Home » Entertainment » From Floetry to rebirth: Natalie ‘Floacist’ Stewart walks an independent road to artistic excellence

A music review

By Stephani Maari Booker

Contributing Writer

 

Natalie Stewart, a.k.a. “The Floacist,” has been forging a fiercely independent musical path since Floetry, the duo she formed with Marsha Ambrosius, broke up in 2006. Stewart self-released a downloadable EP titled The Floacist Presents…Spoken Soul Vol. 1 in 2010. Later that year, her first solo CD was released though independent label Shanachie, The Floacist Presents Floetic Soul. The album charted on Billboard’s pop, R&B/hip hop and independent album charts.

Photos courtesy of  Shanachie Entertainment

Photos courtesy of
Shanachie Entertainment

Former Floetry “Songstress” Ambrosius has received tons of attention, acclaim and airplay (radio and music video) with her major-label solo debut, Late Nights & Early Mornings. Her lush, lovely and often sex-soaked modern soul sound has roots in Floetry but is definitely far away (pardon the pun) from the duo’s unique blend of postmodern soul, hip hop and spoken word.

Ambrosius and Stewart’s split was definitely contentious according to both sides. The divergent musical and career paths the two have taken would be enough to prove that without either of them ever speaking publicly about it.

Stewart’s current album is also a Shanachie release: The Floacist Presents Floetry Re:Birth, which dropped last November, is an acknowledgement of the 10th anniversary of Floetry’s first album, Floetic, according to the singer/rapper/spoken-word artist. Floetic Soul is also widely available, so this is a review of both Stewart’s albums.

Though the second album is titled Floetry Re:Birth, it’s actually the first album that sounds truly like a Floetry release without Marsha Ambrosius. Floetic Soul has three tracks with Stewart doing spoken word while an accomplished vocalist sings the choruses or hooks: one with Raheem DeVaughn, another with Musiq Soulchild, and the third with Lalah Hathaway. She also has a group of lesser known singers with her on the track “The Stand.” On all these tracks, the singers fill the role Marsha Ambrosius used to play with Stewart in Floetry’s music.

On three tracks, “What U Gonna Do?,” “Go Get It” and “Overtime,” Stewart raps over mellow hip-hop beats, reminding listeners that she doesn’t just flow — she spits, strong and sharp.

However, on six of the album’s 13 tracks, Stewart acts as lead singer, not just lead rapper or verse reciter. Her soft, whispery-sweet singing voice is reminiscent of veteran jazz vocalist Michael Franks, especially on the second album, Floetry Re:Birth.

My favorite track on Floetic Soul is “Let Me,” a slinky, sexy song that flows (sorry for another pun) softly on Stewart’s seductive singing blended with speaking. The sound of this song definitely evokes the Floetry hit “Say Yes,” though it’s no crass rehash. A close second is the atmospheric “Come Over,” featuring the rich, deep voice of Lalah Hathaway.

Though Stewart seems to see herself as carrying on Floetry without her former collaborator, Floetry Re:Birth sounds like a new birth of the Floacist’s own sound independent and evolved from the music she and Ambrosius once created together. There’s no hip-hop beats on this album and no rapid-fire raps. All the tracks feature music played by multiple musicians playing real instruments: drums, keyboards, guitar, bass, flute, strings, sax and others.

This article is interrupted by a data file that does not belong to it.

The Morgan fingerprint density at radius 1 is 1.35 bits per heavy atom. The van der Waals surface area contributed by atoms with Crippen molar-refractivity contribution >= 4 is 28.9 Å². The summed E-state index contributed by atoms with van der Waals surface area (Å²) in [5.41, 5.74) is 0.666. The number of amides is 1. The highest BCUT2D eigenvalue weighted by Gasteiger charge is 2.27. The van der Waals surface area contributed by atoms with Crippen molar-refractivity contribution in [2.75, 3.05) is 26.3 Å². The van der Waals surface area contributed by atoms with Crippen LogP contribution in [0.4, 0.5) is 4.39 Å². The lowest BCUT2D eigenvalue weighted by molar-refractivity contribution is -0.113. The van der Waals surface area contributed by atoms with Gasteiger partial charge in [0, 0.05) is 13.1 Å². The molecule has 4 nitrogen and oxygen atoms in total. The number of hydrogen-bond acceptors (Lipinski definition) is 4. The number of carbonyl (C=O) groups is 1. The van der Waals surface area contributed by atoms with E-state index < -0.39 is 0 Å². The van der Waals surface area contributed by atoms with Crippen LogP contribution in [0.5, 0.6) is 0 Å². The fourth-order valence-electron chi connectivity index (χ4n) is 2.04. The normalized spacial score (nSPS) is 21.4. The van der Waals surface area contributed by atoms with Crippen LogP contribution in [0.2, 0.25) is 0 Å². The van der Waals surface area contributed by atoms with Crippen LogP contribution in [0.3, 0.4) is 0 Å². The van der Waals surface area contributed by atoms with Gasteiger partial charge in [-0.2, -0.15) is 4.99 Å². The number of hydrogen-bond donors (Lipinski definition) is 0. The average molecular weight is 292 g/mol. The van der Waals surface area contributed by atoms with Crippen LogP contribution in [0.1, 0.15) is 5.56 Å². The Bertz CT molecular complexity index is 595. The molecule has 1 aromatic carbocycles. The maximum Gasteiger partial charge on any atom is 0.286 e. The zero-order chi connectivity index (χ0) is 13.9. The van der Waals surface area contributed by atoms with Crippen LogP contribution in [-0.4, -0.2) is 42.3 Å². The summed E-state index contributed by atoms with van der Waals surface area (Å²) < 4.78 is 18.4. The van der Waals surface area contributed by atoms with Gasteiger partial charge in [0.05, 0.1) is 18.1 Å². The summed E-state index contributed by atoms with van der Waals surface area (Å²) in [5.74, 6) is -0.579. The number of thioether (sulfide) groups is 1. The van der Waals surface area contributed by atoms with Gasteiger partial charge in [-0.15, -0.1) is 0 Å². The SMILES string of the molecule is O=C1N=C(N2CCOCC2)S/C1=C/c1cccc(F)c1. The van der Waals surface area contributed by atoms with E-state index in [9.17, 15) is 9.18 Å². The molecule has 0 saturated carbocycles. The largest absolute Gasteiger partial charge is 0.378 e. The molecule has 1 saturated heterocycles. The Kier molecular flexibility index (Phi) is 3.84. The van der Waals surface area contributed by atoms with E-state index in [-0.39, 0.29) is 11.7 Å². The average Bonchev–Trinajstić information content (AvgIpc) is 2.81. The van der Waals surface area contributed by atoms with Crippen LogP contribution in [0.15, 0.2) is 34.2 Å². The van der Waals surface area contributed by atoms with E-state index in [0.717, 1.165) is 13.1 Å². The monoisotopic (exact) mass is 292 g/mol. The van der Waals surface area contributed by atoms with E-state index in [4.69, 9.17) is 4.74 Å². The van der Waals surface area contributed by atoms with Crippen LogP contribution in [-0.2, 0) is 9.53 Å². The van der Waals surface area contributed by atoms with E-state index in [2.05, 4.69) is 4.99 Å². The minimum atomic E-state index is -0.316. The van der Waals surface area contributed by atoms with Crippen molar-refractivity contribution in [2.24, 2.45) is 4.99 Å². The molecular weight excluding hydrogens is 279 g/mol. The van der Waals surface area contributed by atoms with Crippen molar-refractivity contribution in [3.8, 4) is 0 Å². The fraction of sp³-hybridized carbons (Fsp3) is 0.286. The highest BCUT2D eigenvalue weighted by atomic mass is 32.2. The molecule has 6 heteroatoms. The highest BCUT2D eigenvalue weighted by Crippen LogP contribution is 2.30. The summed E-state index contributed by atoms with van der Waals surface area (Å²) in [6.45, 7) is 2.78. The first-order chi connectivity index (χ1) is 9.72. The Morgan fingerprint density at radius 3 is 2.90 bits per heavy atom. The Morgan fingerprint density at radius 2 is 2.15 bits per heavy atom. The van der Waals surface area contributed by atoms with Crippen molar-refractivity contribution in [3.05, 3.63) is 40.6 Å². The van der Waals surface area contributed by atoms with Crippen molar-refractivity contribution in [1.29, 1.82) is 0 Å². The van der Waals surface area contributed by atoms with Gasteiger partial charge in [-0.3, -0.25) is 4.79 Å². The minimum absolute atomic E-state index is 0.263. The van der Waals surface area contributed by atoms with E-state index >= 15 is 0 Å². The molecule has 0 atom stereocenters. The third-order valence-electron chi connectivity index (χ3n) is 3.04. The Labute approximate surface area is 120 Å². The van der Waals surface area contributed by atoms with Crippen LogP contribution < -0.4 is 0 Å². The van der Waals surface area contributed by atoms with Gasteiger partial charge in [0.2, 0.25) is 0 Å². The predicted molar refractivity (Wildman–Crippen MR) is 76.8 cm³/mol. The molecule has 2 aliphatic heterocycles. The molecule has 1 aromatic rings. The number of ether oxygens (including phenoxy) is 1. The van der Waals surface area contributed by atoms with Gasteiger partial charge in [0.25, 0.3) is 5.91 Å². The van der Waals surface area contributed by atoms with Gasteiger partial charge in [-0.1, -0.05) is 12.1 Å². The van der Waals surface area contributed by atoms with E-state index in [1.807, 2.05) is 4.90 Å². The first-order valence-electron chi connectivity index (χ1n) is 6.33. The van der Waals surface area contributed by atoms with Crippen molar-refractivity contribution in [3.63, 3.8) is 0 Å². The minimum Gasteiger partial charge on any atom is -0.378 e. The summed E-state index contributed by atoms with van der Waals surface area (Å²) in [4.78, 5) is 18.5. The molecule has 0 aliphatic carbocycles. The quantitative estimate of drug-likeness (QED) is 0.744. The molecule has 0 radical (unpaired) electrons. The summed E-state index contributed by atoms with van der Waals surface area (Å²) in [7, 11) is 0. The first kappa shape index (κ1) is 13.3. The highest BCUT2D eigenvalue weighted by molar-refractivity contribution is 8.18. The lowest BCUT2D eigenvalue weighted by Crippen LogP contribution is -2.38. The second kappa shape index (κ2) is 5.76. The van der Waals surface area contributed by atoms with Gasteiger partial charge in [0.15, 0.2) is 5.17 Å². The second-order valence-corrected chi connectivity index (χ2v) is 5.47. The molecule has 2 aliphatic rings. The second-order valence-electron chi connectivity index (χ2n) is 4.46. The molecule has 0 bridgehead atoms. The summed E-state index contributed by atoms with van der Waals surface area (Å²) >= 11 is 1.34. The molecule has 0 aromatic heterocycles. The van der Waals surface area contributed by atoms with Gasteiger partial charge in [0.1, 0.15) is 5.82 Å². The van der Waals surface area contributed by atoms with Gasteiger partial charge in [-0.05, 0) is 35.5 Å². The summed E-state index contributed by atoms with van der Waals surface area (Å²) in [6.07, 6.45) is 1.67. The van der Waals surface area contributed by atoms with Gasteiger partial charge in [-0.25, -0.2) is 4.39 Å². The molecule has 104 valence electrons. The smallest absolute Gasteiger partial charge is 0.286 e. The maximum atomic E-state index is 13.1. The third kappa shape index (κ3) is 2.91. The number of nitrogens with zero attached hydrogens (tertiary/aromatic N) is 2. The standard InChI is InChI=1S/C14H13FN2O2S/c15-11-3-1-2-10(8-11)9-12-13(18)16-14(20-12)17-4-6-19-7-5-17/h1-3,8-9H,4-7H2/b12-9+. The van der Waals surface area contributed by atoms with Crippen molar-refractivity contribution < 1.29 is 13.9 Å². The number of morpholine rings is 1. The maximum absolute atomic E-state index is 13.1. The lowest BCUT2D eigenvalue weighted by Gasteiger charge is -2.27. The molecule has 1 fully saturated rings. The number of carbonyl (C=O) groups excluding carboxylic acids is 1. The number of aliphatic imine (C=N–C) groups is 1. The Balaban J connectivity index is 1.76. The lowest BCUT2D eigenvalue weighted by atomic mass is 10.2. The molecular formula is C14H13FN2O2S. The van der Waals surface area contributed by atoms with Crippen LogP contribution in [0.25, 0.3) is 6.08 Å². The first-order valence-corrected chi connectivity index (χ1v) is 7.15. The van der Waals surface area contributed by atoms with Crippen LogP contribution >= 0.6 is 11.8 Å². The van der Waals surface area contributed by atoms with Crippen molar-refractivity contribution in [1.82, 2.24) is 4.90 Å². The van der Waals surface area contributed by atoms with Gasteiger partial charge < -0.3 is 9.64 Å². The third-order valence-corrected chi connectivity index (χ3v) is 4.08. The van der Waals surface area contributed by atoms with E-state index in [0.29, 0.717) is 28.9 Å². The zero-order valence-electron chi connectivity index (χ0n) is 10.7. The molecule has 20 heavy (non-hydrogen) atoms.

Jazz is actually the foundation on which Stewart builds her new musical architecture, along with a healthy dose of Afrocentric and old-school rhythms and melodies. The first song on the album, “Start Again,” sounds like it sampled Marvin Gaye’s “Mercy Mercy Me” but it’s actually Raheem DeVaughn’s uncanny voice paired with live music recreating that sound with the Floacist singing encouragement about “rebirth, reborn…evolution”

African vocal harmonies provide background for the next track, “Children of the Sun,” in which Stewart shares vocals with African singer Demi Mseleku-Gibson. Another African singer, Thandiswa Mazwai, acts as the big-voiced hook singer for Stewart’s spoken verse in “Roots of Love.”

On Floetry Re:Birth, Steward sings lead on most of the songs. It’s as if she’s recognized that though it’s nice to have somebody sing with her, she doesn’t need somebody else to sing for her. She asserts this declaration of independence on her remake of “Say Yes” as a lazy, laid-back number where she speaks all the verses and sings the chorus with backup vocalists who do not overpower her.

Probably the most talked-about song on this record will be “Soul,” in which Stewart sings about her side of the break with Marsha Ambrosius: “Never saw myself rolling without friend/Now you want to go out on your own/Where you want to be is not for me/…My father said/I just can’t sell my soul/And my mother said/I just can’t sell my soul…”

Everything on Floetry Re:Birth and Floetic Soul sounds better than anything I’ve heard from Flo’Ology, Stewart and Ambrosius’ last album together (probably a sign of the creative conflict brewing between the two). Natalie Stewart has moved through Floetry and then beyond it to her own music and her own distinct and talented identity.

As separate artists, both Natalie Stewart and Marsha Ambrosius have created great and unique work that deserves equal attention, awards and music sales. If you are a fan of Floetry who has bought Ambrosius’ Late Nights & Early Mornings without buying either of Stewart’s albums, you need to rectify that mistake and cop one of Stewart’s releases now — preferably both of them.

 

For more information about the Floacist’s albums, go to http://shanachie.com. To see a video of the Floacist performing “Say Yes,” go here (http://www.you tube.com/watch?v=NcsqHzUz_EI).

Stephani Booker welcomes reader responses to [email protected]

 

 

 

 

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